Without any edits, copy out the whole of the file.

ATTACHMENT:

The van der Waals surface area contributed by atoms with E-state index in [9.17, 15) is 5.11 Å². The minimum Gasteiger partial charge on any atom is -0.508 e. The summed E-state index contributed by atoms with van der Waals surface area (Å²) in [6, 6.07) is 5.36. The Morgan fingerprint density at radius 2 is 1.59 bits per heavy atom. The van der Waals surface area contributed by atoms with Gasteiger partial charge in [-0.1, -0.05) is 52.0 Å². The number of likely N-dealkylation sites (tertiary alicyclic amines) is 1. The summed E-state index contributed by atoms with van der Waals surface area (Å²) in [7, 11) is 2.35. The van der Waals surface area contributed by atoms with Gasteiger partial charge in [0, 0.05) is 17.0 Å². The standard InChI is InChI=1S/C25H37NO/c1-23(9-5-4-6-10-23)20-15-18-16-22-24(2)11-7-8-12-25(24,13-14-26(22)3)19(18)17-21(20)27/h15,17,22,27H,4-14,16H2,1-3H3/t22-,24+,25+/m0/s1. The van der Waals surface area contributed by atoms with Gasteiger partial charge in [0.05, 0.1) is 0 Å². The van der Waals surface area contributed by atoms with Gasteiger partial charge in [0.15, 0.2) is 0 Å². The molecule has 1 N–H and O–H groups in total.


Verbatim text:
The van der Waals surface area contributed by atoms with E-state index in [9.17, 15) is 5.11 Å². The minimum Gasteiger partial charge on any atom is -0.508 e. The summed E-state index contributed by atoms with van der Waals surface area (Å²) in [6, 6.07) is 5.36. The Morgan fingerprint density at radius 2 is 1.59 bits per heavy atom. The van der Waals surface area contributed by atoms with Gasteiger partial charge in [-0.1, -0.05) is 52.0 Å². The number of likely N-dealkylation sites (tertiary alicyclic amines) is 1. The summed E-state index contributed by atoms with van der Waals surface area (Å²) in [7, 11) is 2.35. The van der Waals surface area contributed by atoms with Gasteiger partial charge in [0, 0.05) is 17.0 Å². The standard InChI is InChI=1S/C25H37NO/c1-23(9-5-4-6-10-23)20-15-18-16-22-24(2)11-7-8-12-25(24,13-14-26(22)3)19(18)17-21(20)27/h15,17,22,27H,4-14,16H2,1-3H3/t22-,24+,25+/m0/s1. The van der Waals surface area contributed by atoms with Gasteiger partial charge in [0.05, 0.1) is 0 Å². The van der Waals surface area contributed by atoms with Gasteiger partial charge in [0.15, 0.2) is 0 Å². The molecule has 1 N–H and O–H groups in total.